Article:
Plight of the Karen Refugee
The Plight of the Karen Refugee
I am often asked why Handclasp is committed to helping people in Thailand. This article by David Lamb reporting for the Los Angeles Times gives a broad scope to the problem we are called to assist the Karen people of Northern Thailand.
MAE SOT Thailand
Their battle for self-rule is one of the world's longest wars, a struggle that spans 52 years and generations of death. But today the ethnic Karen of Myanmar are facing a harsh awakening: Their long, lonely journey may be leading them nowhere.
Here along the Thai border with Myanmar, once Burma, more than 100,000 Karen are cloistered in 11 camps of bamboo huts spread out along the frontier. There are thousands more refugees living outside the camps.
International attention to their plight - minimal in the best times - is waning. Their military capability is dwindling. The refugee population is growing, at the rate of 500 a month, and even Thailand, their traditional protector, increasingly considers them a burden. Some politicians want their repatriation eased to within 3 years.
The Karen and East Timorese represent the last large concentration of externally displaced people in South East Asia, where the refugee population has sunk to its lowest level in more than 20 years.. "We see no help from the East" says the Director of the Karen Refugee Committee. "But we look to the West and see moral support, maybe even a solution".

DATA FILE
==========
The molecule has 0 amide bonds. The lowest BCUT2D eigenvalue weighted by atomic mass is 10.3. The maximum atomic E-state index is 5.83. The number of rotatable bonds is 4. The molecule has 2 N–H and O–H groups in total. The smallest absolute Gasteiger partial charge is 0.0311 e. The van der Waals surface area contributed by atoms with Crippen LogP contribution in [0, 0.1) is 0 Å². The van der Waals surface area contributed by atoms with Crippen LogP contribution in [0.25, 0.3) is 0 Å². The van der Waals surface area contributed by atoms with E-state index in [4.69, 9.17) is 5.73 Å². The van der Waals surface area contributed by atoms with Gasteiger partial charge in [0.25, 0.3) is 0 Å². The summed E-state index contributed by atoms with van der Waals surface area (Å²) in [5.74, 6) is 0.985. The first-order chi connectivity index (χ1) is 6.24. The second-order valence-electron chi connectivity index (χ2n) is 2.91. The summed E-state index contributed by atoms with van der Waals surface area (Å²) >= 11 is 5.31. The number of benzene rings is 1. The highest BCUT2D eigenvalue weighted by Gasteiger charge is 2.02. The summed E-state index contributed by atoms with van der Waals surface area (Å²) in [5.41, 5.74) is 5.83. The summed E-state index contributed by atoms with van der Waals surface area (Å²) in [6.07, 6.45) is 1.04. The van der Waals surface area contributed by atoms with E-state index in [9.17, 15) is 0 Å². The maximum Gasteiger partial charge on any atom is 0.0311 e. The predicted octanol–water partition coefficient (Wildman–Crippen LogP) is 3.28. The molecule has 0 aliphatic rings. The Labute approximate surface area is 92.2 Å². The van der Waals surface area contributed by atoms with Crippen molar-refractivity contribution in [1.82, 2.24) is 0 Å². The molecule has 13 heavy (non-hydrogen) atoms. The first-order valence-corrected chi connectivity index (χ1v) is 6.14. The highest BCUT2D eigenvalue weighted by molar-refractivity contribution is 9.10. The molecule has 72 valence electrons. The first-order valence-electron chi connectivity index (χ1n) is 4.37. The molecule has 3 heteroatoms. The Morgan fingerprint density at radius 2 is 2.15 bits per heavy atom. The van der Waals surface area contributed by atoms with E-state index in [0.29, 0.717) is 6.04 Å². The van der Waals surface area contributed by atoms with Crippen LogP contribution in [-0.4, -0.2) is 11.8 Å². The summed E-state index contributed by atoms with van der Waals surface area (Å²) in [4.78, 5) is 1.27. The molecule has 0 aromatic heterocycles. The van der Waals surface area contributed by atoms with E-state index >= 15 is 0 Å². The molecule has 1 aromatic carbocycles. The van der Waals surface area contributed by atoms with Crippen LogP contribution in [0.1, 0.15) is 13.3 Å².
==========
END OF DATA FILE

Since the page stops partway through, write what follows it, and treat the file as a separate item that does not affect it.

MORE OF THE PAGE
Myanmar's army overran the Karen National Union stronghold at Manerplaw in 1995, pushing the Karen - many of whom fought for Britain during WWII even as Burma supported Japan - near or into Thailand. Meanwhile, Myanmar's Government, a repressive band of soldiers known as the State Peace and Development Council, has signed peace treaties with the country's 15 other ethnic groups. In return for laying down their arms, some groups, such as the Wa, have been given a large degree of autonomy and the OK to produce drugs, which flood into Thailand and make their way to distant corners of the world. The Karen, many of whom were converted to Christianity by U.S. missionaries 2 centuries ago, have never played by these rules. They have shunned the drug trade and fled into Thailand to seek economic opportunities.
"There are no jobs in Burma, not enough food and very little medicine" said Kyaw, 26 year old medic. After 2 years in Mae Sot, he earns $50 a month as a gardener, more than a university professor with a doctorate would make in Myanmar.
Handclasp has supported Hill Tribes Development & Resource Center since its inception. The whole purpose of the Center is to accelerate the restoration of Karen people. We intend to give the young Karen of Maechem Province, Northern Thailand a good education and a chance to develop their skills. I believe we are doing this!
Don Fox, President & co founder of Handclasp
For a more graphic description of this plight, rent the video BEYOND RANGOON, available at many video stores. It was made from a report by an Australian reporter who risked his life and smuggled photos out of Burma during the revolution that caused the flow of refugees. The people you will see at the end of the movie are connected with Museekee.